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HomeFeaturesFeatured ArtistThe power of print; Heart of Glass and Kate Hodgson in conversation

The power of print; Heart of Glass and Kate Hodgson in conversation

The power of print
Heart of Glass and Kate Hodgson in conversation, on
their Independents Biennial collaboration

Liverpool/St Helens-based artist Kate Hodgson believes in the power of print to shape, and to shift conversations.

As part of this year’s Independents Biennial Kate has been working with a group of women and their children to produce a new print-based creative project. Over the summer the group have been experimenting with print techniques and exploring the art form’s past, pivotal role as a way to disseminate political messages. With Parr’s Torus Housing, the group have also held a series of sessions with local councillors, touching on equality, democracy and the machinations of local government. These conversations have fed into the series of printmaking workshops, along with the group’s passion for crafting, to produce a series of posters, t-shirts and totes – keep an eye out for the resulting images on a street near you!

Kate, could you tell us a little bit about your practice and what particularly drew you to printmaking as an artistic form?

My practice explores the nature of print as a tool of commerce, craft and art. I am interested in print’s role as a ‘democratic art form’ that can be taken away from the confines of the gallery and used to spread messages and information. For me print is such an interesting medium because it is used for so many things that everyone is familiar with (t-shirts, posters, magazines even credit cards are screen-printed) which makes it accessible, people recognise it. I also love that it is a process, that you can think while you make. There are happy accidents and often the final outcome isn’t what you had in mind at the start of the process- but that is what is so exciting!

Yes, I understand that appeal, that print is simultaneously a very formulaic process but which can still result in unexpected outcomes, which means that it manages to retain something very magical even if you’ve seen the process a hundred times! As you point out, the history of this particular form is tied up with a notion of the democratising of art and knowledge. Could you say a little more about your interest in this aspect and are there artists or movements that you particularly identify with?

Print by its very nature is democratic due to its ability to create multiples and historically it has been as a tool of mass reproduction. I am interested in how this original use has been adopted by artists and collectives, so for example ‘See Red’ who were a women’s collective that printed posters and banners to spread feminist messages, also Sister Corita Kent who screen-printed posters to spread the word of God. Print allows artists to communicate messages thoughts and feelings in such a direct way.

The print workshop itself is a democratic space of social interaction, of working together, of sharing knowledge. The workshop is a necessity of printmaking, as the materials and machinery are large and costly so that sharing through the means of a workshop makes economic sense. Ciara Phillips is someone that uses print and ‘making together’ in the workshop in a really exciting way; using gallery spaces as workshops. Through her process based exploration she is able to explore what screen-print can do as a medium, look at questions of work and labour, art and craft and print as a communication tool.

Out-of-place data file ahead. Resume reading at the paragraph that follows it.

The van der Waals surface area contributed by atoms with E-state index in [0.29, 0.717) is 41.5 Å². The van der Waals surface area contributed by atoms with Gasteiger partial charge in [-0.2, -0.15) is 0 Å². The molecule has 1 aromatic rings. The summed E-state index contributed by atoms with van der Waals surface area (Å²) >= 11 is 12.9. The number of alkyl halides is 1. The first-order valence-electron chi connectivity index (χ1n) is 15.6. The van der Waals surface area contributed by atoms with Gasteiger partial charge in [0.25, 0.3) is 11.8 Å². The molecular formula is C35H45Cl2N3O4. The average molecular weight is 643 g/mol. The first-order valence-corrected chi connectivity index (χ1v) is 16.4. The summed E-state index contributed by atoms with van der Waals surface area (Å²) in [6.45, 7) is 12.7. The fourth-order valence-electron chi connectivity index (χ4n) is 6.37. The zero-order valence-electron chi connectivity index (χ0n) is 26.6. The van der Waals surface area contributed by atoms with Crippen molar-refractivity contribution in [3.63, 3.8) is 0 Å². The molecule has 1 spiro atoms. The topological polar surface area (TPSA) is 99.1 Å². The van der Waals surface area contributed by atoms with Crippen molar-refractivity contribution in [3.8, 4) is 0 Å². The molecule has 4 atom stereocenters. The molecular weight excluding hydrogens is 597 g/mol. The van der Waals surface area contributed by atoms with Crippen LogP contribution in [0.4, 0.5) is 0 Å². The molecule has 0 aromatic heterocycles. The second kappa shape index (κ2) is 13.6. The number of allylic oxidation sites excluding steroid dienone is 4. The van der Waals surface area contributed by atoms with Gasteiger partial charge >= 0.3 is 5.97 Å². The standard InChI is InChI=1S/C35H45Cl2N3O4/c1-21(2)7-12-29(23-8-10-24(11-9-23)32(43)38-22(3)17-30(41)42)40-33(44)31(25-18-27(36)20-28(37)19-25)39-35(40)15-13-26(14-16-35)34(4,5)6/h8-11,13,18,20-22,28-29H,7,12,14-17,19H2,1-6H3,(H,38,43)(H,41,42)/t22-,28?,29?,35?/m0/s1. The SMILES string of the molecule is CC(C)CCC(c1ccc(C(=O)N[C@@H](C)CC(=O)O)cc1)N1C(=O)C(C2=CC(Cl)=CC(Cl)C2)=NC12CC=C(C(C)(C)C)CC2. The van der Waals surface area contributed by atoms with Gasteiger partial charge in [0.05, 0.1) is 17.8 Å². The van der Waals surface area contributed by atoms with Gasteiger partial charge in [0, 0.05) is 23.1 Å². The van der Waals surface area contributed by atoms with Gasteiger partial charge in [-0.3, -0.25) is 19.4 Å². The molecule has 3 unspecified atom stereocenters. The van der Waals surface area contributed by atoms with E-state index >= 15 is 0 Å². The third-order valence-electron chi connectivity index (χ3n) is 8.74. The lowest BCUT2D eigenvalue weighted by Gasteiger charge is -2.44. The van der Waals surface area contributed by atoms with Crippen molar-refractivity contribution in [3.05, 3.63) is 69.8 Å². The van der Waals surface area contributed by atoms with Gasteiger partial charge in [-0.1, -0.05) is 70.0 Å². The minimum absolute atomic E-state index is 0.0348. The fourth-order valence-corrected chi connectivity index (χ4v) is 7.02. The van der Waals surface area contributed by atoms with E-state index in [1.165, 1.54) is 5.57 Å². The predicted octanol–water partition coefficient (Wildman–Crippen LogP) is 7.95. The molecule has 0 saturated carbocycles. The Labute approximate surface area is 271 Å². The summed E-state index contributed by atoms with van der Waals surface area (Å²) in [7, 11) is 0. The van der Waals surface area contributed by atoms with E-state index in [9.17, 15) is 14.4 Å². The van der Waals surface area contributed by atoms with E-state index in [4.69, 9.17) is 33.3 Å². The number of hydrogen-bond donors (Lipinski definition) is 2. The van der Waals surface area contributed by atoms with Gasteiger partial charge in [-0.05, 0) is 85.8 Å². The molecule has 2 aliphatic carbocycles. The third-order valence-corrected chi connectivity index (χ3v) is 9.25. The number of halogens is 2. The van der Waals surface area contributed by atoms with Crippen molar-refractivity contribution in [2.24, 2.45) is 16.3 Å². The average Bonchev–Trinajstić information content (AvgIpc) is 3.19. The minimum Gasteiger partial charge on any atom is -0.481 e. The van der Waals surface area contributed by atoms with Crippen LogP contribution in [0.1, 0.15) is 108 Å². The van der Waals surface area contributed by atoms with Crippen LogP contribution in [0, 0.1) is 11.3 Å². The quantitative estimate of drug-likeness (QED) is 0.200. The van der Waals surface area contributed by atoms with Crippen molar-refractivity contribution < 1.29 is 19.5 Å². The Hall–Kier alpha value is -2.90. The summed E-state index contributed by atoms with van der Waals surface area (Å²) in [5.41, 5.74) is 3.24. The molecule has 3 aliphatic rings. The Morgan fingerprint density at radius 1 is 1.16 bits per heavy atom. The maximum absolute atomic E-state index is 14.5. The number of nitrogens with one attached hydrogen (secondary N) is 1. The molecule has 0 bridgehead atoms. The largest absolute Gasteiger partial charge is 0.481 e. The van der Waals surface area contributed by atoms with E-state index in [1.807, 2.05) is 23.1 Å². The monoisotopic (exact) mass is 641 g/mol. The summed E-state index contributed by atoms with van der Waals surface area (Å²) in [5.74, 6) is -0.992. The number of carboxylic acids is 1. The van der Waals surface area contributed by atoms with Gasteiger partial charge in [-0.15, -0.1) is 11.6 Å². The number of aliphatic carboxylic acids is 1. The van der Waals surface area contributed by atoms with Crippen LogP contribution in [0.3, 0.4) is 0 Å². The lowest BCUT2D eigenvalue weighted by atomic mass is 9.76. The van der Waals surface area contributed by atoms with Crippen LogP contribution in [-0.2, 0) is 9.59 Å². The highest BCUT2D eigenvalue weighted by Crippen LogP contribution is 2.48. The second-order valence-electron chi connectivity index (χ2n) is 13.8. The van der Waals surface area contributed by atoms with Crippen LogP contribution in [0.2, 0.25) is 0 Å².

That’s a very nice description of the space of the ‘workshop’, I completely agree and those forms of space are becoming increasingly rare in our public everyday. So, as part of this year’s Liverpool Independents Biennial, you were commissioned to work with us at Heart of Glass and have been running a series of printing workshops with a group of local women.

I’ve really enjoyed seeing the prints developing week after week and particularly the unexpected collection of images and text that have been collated through the workshops – from Nutella jars to community slogans! Your practice also includes this element of the absurd or the ambiguous in the bringing together of words and image and I wondered if you could say a little bit about this and also how this element has perhaps been explored through the workshop process?

Yes, the sessions have been fun and we have managed to produce some great work – both with the women and their children who really got stuck in. I’ve always been interested in text and it is a huge part of my practice. My most recent work has used text from slogan t-shirts like to leave it up to an audience to dissect the language that I use and question what it means. I am also, as you say, interested in questioning what does it mean to place images and text together. It can completely change the meaning of both elements which is such a fun thing to play with.

In the workshops we have been exploring this, looking at artists who use text and image and questioning what the women want to tell an audience about themselves and their group. We have used some great slogans that really reflect their sense of community and combined these with surreal drawings of nutella and ninja turtles – it sounds mad which I suppose it is! We have used words that perhaps don’t make grammatical sense, there are different ways to interpret the work – it might mean one thing to the women but could mean something completely different to an audience and it is this ambiguity that makes the work really interesting.

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